By: Anonymous

It crept up slowly this time. I stopped going to class, stopped turning in work when it was due. This had consequences that, although obvious, made me feel much worse. Panic rose in my chest like bile in my stomach, but I didn’t tell anyone. I’d convinced myself before leaving for school that when my environment changed so would my circumstances, that a change of scenery was all I needed to finally be normal, to enjoy life without the threat of another failure of my own brain chemistry. I shrugged off my support system like a winter coat. It’s summer now, I rationalized, I don’t need them anymore. Later, when winter descended and I returned to my hometown earlier than planned, a friend would accuse me of thinking I was Superman.

I went back home feeling defeated. The sudden change of geography reinforced the point that I was, in fact, not a super hero. I finished the semester from home, only returning to campus for one exam and to retrieve some of the stuff I’d left behind the first time I left: a blanket, a hairbrush, socks, a few days’ worth of laundry left in a pile on the floor.

To me, there’s something comforting about facing a demon I’ve met before. I’m trying to reap lessons from this; the pain of knowing the ways in which I failed and the feeling that maybe college isn’t for me despite the overwhelming desire to be there. I’m still struggling; my bed goes unmade, my hair unbrushed, my laundry remains in the basket. I know to reach out by now; my silence is a flaw I can no longer blame on ignorance. The belief that others do not care is a figment of my imagination. Still, though, I have a sinking feeling that it isn’t.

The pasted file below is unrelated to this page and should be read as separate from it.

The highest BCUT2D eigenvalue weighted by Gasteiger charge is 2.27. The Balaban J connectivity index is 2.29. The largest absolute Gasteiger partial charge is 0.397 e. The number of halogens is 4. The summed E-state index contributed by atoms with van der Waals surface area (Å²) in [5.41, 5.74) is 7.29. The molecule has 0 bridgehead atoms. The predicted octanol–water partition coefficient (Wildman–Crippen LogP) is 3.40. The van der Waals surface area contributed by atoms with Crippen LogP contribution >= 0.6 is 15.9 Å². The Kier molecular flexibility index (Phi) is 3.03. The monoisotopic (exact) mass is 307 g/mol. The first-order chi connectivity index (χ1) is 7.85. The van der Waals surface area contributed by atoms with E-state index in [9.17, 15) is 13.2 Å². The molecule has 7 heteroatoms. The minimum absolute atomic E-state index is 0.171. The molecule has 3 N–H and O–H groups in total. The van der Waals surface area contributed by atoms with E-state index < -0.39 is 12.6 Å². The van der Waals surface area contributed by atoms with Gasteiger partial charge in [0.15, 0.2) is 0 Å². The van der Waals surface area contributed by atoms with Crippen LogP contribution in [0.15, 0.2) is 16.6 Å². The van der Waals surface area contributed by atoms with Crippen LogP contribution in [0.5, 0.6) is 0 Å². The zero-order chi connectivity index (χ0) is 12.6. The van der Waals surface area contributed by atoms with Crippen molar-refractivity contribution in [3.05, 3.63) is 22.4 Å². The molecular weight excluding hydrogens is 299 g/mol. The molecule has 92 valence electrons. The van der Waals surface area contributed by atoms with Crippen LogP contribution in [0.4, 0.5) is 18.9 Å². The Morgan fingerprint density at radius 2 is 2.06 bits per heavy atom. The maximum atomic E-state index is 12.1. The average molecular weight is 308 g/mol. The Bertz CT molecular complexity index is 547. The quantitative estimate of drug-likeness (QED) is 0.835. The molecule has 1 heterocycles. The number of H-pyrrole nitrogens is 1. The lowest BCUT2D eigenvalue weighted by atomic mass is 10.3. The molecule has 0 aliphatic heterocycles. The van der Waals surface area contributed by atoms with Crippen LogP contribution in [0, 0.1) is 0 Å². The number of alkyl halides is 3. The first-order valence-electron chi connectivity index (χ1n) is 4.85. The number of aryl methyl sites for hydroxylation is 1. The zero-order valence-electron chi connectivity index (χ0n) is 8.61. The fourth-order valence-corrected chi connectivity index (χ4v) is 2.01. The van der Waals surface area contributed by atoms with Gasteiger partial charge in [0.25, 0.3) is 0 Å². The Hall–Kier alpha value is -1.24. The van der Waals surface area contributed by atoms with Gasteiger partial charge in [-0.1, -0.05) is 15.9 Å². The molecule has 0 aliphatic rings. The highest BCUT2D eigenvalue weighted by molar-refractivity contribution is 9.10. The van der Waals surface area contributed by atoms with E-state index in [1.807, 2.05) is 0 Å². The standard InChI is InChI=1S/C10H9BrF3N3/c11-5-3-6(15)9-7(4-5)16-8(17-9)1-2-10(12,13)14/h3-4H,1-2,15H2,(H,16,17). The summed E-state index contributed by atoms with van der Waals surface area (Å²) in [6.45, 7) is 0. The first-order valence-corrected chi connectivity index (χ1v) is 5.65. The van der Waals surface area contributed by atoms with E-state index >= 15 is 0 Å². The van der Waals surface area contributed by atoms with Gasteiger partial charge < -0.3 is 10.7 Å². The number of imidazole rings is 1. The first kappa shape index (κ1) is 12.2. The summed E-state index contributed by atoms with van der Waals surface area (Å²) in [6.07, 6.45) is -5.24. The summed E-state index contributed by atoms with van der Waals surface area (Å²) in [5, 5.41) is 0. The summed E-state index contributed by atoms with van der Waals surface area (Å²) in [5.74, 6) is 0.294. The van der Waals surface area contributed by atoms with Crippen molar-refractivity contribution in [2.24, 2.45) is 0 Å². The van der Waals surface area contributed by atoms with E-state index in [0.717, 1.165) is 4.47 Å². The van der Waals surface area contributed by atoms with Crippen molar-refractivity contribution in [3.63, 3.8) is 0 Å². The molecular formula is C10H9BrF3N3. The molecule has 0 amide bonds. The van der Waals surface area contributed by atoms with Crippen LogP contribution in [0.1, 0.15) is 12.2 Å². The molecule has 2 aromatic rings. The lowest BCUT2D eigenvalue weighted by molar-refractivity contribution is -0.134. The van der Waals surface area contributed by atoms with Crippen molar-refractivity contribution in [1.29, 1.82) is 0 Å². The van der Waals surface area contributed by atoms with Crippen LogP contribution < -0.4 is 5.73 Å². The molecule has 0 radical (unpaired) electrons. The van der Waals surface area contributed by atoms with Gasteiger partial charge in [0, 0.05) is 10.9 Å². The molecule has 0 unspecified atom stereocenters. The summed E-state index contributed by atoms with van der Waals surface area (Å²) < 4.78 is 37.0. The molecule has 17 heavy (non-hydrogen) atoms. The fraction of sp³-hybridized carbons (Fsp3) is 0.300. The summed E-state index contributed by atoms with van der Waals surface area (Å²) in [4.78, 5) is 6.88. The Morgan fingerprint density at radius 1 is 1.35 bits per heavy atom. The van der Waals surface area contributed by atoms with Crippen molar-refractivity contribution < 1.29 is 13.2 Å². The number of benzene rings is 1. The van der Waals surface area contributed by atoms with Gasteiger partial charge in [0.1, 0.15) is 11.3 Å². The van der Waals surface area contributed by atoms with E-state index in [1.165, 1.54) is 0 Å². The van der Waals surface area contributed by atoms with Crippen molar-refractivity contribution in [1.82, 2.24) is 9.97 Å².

I wish that I could deal with this on my own, retreat within myself and come out with the clarity and perspective that I’m struggling to find. I’ve seen the toll that this all takes on the people that I love, and watching them hurt for me is enough to make me want to isolate myself for everyone else’s sake. I’m trying to fight this, to lean into the love that others offer me so that I can grow past this. It’s as difficult as you can imagine for someone who struggles to open up and accept help. I’m trying my best to be vulnerable. I’ve learned that it’s the only thing that can save me from myself.

I’ve seen others choose a word that they want to carry them through the new year. Mine for 2019 is hope.

One thought on “Lessons

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